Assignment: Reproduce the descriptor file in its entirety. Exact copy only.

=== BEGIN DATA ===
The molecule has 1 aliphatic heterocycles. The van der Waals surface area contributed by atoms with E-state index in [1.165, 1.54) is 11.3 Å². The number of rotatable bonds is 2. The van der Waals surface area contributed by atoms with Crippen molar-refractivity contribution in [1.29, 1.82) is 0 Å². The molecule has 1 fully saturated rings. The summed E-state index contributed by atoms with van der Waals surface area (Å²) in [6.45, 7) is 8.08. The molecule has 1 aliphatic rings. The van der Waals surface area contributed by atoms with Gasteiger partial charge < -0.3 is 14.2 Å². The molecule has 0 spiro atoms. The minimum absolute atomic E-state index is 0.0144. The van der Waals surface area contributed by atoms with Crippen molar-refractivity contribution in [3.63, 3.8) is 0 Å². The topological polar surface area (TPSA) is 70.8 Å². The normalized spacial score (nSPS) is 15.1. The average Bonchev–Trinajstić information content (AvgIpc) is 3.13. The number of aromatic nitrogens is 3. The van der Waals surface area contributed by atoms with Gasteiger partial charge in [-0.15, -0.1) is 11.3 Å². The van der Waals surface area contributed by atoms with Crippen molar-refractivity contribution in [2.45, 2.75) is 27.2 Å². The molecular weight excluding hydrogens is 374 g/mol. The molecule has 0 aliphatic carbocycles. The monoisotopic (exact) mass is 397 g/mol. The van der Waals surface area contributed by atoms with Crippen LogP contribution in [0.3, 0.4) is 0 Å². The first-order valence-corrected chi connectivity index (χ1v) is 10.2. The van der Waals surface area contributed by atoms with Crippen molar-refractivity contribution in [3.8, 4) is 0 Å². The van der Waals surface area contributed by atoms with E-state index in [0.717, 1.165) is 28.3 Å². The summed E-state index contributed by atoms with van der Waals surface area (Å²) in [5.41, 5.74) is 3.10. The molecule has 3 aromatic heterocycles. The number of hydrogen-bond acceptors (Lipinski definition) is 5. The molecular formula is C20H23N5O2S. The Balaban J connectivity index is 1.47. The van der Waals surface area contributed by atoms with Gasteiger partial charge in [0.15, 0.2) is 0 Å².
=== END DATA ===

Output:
The molecule has 1 aliphatic heterocycles. The van der Waals surface area contributed by atoms with E-state index in [1.165, 1.54) is 11.3 Å². The number of rotatable bonds is 2. The van der Waals surface area contributed by atoms with Crippen molar-refractivity contribution in [1.29, 1.82) is 0 Å². The molecule has 1 fully saturated rings. The summed E-state index contributed by atoms with van der Waals surface area (Å²) in [6.45, 7) is 8.08. The molecule has 1 aliphatic rings. The van der Waals surface area contributed by atoms with Gasteiger partial charge < -0.3 is 14.2 Å². The molecule has 0 spiro atoms. The minimum absolute atomic E-state index is 0.0144. The van der Waals surface area contributed by atoms with Crippen molar-refractivity contribution in [3.63, 3.8) is 0 Å². The topological polar surface area (TPSA) is 70.8 Å². The normalized spacial score (nSPS) is 15.1. The average Bonchev–Trinajstić information content (AvgIpc) is 3.13. The number of aromatic nitrogens is 3. The van der Waals surface area contributed by atoms with Gasteiger partial charge in [-0.15, -0.1) is 11.3 Å². The van der Waals surface area contributed by atoms with Crippen molar-refractivity contribution in [2.45, 2.75) is 27.2 Å². The molecular weight excluding hydrogens is 374 g/mol. The molecule has 0 aliphatic carbocycles. The monoisotopic (exact) mass is 397 g/mol. The van der Waals surface area contributed by atoms with Crippen LogP contribution in [0.3, 0.4) is 0 Å². The first-order valence-corrected chi connectivity index (χ1v) is 10.2. The van der Waals surface area contributed by atoms with Crippen molar-refractivity contribution in [3.8, 4) is 0 Å². The van der Waals surface area contributed by atoms with E-state index in [0.717, 1.165) is 28.3 Å². The summed E-state index contributed by atoms with van der Waals surface area (Å²) in [5.41, 5.74) is 3.10. The molecule has 3 aromatic heterocycles. The number of hydrogen-bond acceptors (Lipinski definition) is 5. The molecular formula is C20H23N5O2S. The Balaban J connectivity index is 1.47. The van der Waals surface area contributed by atoms with Gasteiger partial charge in [0.15, 0.2) is 0 Å².